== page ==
Trojan Hides in ROM of Chinese Android Devices

In China, some mobile phone geeks like to refresh their Android machines with images from the Internet. For some mobile phone dealers, this makes good business. They can earn extra money from refreshing phone ROMs for those users who want to erase a lot of useless applications in the original ROMs.

However, making an Android ROM image is not very difficult, which makes refreshing Android devices dangerous. Once malware has been added to an image, it is hard to get rid of it.

Last week, McAfee Labs acquired a sample found in some Android images from China. Among other interesting behavior, it downloads JavaScript code from a control server, and runs the code within WebView. McAfee Labs detects this threat as Android/Huigezi.A.

Android/Huigezi.A runs at boot up, and when SMS messages come in and calls go out. It runs as a service in the background, and poses as a system service. Once started, it sets up a timer to restart itself every 30 minutes.


Service runs background

Malware “service” running in the background.

The malware sends sensitive information–IMEI, IMSI and OS version–to a remote server, and get a response string in JSON format. The string contains nonstandard Base64-encoded JavaScript code. The malware injects the code to a piece of HTML, and writes it to a file under “/data/data/” on the device. The filename is the integer value of the current time.


Post sensitive information to C&C server

Posting sensitive information to the control server.

The following image shows one of the HTML files being injected with the malicious encoded JavaScript.


Artificially html with encoded javascript

HTML altered by the encoded JavaScript.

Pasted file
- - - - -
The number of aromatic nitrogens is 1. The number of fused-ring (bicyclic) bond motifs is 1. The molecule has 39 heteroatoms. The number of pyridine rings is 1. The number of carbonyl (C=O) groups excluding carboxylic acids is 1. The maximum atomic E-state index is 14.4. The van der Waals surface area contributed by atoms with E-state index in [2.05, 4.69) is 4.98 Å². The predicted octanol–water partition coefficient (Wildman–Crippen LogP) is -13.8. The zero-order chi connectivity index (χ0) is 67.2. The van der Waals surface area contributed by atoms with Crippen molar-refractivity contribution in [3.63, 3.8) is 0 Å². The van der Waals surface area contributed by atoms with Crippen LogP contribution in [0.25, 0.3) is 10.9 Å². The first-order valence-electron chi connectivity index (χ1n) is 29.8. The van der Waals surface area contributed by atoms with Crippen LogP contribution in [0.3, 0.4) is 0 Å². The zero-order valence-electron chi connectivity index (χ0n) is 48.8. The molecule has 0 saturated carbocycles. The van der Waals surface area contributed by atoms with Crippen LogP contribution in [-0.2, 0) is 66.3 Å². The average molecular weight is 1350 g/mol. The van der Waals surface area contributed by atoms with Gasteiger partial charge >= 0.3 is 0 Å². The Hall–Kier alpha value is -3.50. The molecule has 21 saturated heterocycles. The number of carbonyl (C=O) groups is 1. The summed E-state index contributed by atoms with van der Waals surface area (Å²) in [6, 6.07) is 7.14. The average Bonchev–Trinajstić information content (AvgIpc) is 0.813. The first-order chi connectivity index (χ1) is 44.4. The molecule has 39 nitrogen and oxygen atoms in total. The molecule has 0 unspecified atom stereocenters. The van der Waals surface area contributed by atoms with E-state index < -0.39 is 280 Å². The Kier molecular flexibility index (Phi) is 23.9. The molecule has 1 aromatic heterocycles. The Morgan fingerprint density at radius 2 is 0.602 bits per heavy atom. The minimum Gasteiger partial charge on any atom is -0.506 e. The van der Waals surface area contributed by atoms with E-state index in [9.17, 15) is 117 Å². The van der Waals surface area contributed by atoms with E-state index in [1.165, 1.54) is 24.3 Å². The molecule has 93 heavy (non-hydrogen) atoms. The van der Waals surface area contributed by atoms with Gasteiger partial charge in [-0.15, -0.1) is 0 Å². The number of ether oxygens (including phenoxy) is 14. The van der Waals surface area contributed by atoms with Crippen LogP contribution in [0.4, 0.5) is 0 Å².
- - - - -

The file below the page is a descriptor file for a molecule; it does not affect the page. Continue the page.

The decoded JavaScript:


Decoded javascript code

Decoded JavaScript.

Android/Huigezi.A sets up the binding of classes with a JavaScript interface for the HTML, and loads the HTML in the WebView client. The functions in the dex file will be executed by the JavaScript in the HTML.


Add javascript interface

Adding a JavaScript interface.

The payloads of this malware depend on the JavaScript downloaded from the control server. According to its code, the malware can take the following actions:

  • Send SMS messages
  • Post sensitive information–IMEI, IMSI, device model name, phone number, carrier name–to remote server
  • Download some install packages and install them silently
  • Retrieve SMS messages and store them to a hash map
  • Set up SMS messages to be blocked
  • Download a dex file, and load the class in it
  • Create a shell for the remote server


Create shell

Creating a shell.

Android/Huigezi.A is very different than other mobile Trojans. It is more flexible for hackers to launch attacks and harder for victims to become aware of its presence. Most important: It could hide in an Android image. Users probably need to refresh their ROM images, or get root privileges and uninstall the malware with command tools, not easy task for most people.

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